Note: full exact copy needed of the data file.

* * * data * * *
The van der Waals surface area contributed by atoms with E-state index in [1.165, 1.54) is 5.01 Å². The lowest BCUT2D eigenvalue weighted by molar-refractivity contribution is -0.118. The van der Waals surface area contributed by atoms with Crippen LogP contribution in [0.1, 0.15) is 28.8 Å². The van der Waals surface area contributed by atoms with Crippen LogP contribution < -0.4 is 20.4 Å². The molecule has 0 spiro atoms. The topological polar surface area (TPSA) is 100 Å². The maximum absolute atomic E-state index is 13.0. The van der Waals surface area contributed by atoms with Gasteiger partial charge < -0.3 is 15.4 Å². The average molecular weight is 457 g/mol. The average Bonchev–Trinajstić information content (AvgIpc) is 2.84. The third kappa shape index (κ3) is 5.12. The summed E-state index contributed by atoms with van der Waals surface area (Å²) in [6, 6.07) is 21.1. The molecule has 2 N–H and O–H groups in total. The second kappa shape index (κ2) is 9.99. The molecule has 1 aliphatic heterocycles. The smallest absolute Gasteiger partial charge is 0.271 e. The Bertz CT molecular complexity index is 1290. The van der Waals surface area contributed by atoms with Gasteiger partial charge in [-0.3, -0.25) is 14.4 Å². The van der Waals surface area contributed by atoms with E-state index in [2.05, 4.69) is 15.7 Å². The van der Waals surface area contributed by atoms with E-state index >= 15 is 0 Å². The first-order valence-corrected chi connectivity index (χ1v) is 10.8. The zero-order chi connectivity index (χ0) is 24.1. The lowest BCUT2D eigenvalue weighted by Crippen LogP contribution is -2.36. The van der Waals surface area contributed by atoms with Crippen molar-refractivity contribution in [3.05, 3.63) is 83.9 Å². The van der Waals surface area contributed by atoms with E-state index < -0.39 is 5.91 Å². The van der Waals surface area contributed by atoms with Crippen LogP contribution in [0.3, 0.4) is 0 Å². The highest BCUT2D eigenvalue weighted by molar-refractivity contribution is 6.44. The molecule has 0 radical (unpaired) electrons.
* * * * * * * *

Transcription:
The van der Waals surface area contributed by atoms with E-state index in [1.165, 1.54) is 5.01 Å². The lowest BCUT2D eigenvalue weighted by molar-refractivity contribution is -0.118. The van der Waals surface area contributed by atoms with Crippen LogP contribution in [0.1, 0.15) is 28.8 Å². The van der Waals surface area contributed by atoms with Crippen LogP contribution < -0.4 is 20.4 Å². The molecule has 0 spiro atoms. The topological polar surface area (TPSA) is 100 Å². The maximum absolute atomic E-state index is 13.0. The van der Waals surface area contributed by atoms with Gasteiger partial charge < -0.3 is 15.4 Å². The average molecular weight is 457 g/mol. The average Bonchev–Trinajstić information content (AvgIpc) is 2.84. The third kappa shape index (κ3) is 5.12. The summed E-state index contributed by atoms with van der Waals surface area (Å²) in [6, 6.07) is 21.1. The molecule has 2 N–H and O–H groups in total. The second kappa shape index (κ2) is 9.99. The molecule has 1 aliphatic heterocycles. The smallest absolute Gasteiger partial charge is 0.271 e. The Bertz CT molecular complexity index is 1290. The van der Waals surface area contributed by atoms with Gasteiger partial charge in [-0.3, -0.25) is 14.4 Å². The van der Waals surface area contributed by atoms with E-state index in [2.05, 4.69) is 15.7 Å². The van der Waals surface area contributed by atoms with E-state index >= 15 is 0 Å². The first-order valence-corrected chi connectivity index (χ1v) is 10.8. The zero-order chi connectivity index (χ0) is 24.1. The lowest BCUT2D eigenvalue weighted by Crippen LogP contribution is -2.36. The van der Waals surface area contributed by atoms with Crippen molar-refractivity contribution in [3.05, 3.63) is 83.9 Å². The van der Waals surface area contributed by atoms with E-state index < -0.39 is 5.91 Å². The van der Waals surface area contributed by atoms with Crippen LogP contribution in [0.3, 0.4) is 0 Å². The highest BCUT2D eigenvalue weighted by molar-refractivity contribution is 6.44. The molecule has 0 radical (unpaired) electrons.